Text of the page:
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National bestselling author Lidia Yuknavitch presents her talk "Cli-Fi Bodies, Heart-Born Worlds" First Friday, March 2nd, 2018 in the Whiteman Hall at the Phoenix Art Museum (1625 N Central Ave, Phoenix, AZ 85004) at 7:00 p.m.
After the talk, Lidia will have a moderated Q&A session with Matt Bell. A book signing will follow in the Great Hall. While this event is open to the public and free, individuals must obtain tickets through the Phoenix Art Museum in order to attend. Tickets can be obtained online through the Phoenix Art Museum's website; assuming tickets do not sell out, tickets may also be obtained at the front desk of Phoenix Art Museum the day-of as well. Unclaimed seats will be released to the general public 5 minutes before Lidia's reading.
Presented in partnership with the Phoenix Art Museum.
About the Talk:
A growing number of contemporary Cli Fi novels are changing what we mean when we say dystopian fiction—Station Eleven, Borne, American War, Future Home of the Living God, and The Book of Joan are all examples where authors are asking how we might radically reinvent our relationship to the planet, each other, and ourselves. What if we loved the planet the way we claim to love our partners or children? What if being meant understanding our existence as relational to eco-systems and animals? What if that stuff we are made of, the matter of the cosmos and universe, isn't as "out there" as we pretend; what if the stories inside of us, including our biology and physiology, our consciousness and emotions, have everything to do with what is around us? What if parallel universes or timelines—as reflected in new scientific discoveries as well as ancient indigenous forms of knowing—are informing our present tense? New directions in narrative help us ask more interesting questions about ourselves and the world—or worlds—we inhabit.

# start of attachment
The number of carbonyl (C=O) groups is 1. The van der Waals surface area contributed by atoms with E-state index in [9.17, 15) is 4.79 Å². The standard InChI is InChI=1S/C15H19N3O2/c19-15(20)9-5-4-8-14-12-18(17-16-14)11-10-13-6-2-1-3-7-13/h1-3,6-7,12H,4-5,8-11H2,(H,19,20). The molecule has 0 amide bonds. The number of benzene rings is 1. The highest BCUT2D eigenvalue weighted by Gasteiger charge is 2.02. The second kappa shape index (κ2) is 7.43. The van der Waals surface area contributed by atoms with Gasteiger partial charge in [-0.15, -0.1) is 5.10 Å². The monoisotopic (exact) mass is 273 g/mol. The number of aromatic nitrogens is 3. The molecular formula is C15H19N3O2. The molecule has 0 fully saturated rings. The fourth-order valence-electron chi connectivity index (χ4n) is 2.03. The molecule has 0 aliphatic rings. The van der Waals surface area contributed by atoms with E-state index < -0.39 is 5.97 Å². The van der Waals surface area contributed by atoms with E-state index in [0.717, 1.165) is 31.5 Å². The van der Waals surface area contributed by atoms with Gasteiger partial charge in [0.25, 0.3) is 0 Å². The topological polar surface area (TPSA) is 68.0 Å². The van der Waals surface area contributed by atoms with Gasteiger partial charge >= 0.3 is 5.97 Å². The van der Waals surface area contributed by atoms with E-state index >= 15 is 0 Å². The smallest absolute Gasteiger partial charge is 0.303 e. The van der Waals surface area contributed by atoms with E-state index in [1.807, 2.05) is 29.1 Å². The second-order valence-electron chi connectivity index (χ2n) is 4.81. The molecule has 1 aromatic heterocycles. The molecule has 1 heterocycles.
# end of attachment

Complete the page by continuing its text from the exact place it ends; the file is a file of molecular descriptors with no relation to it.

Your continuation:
In the near future, world wars have transformed the earth into a battleground. Fleeing the unending violence and the planet’s now-radioactive surface, humans have regrouped to a mysterious platform known as CIEL, hovering over their erstwhile home. The changed world has turned evolution on its head: the surviving humans have become sexless, hairless, pale-white creatures floating in isolation, inscribing stories upon their skin.
Out of the ranks of the endless wars rises Jean de Men, a charismatic and bloodthirsty cult leader who turns CIEL into a quasi-corporate police state. A group of rebels unite to dismantle his iron rule—galvanized by the heroic song of Joan, a child-warrior who possesses a mysterious force that lives within her and communes with the earth. When de Men and his armies turn Joan into a martyr, the consequences are astonishing. And no one—not the rebels, Jean de Men, or even Joan herself—can foresee the way her story and unique gift will forge the destiny of an entire world for generations.
A riveting tale of destruction and love found in the direst of places—even at the extreme end of post-human experience—Lidia Yuknavitch’s The Book of Joan raises questions about what it means to be human, the fluidity of sex and gender, and the role of art as a means for survival.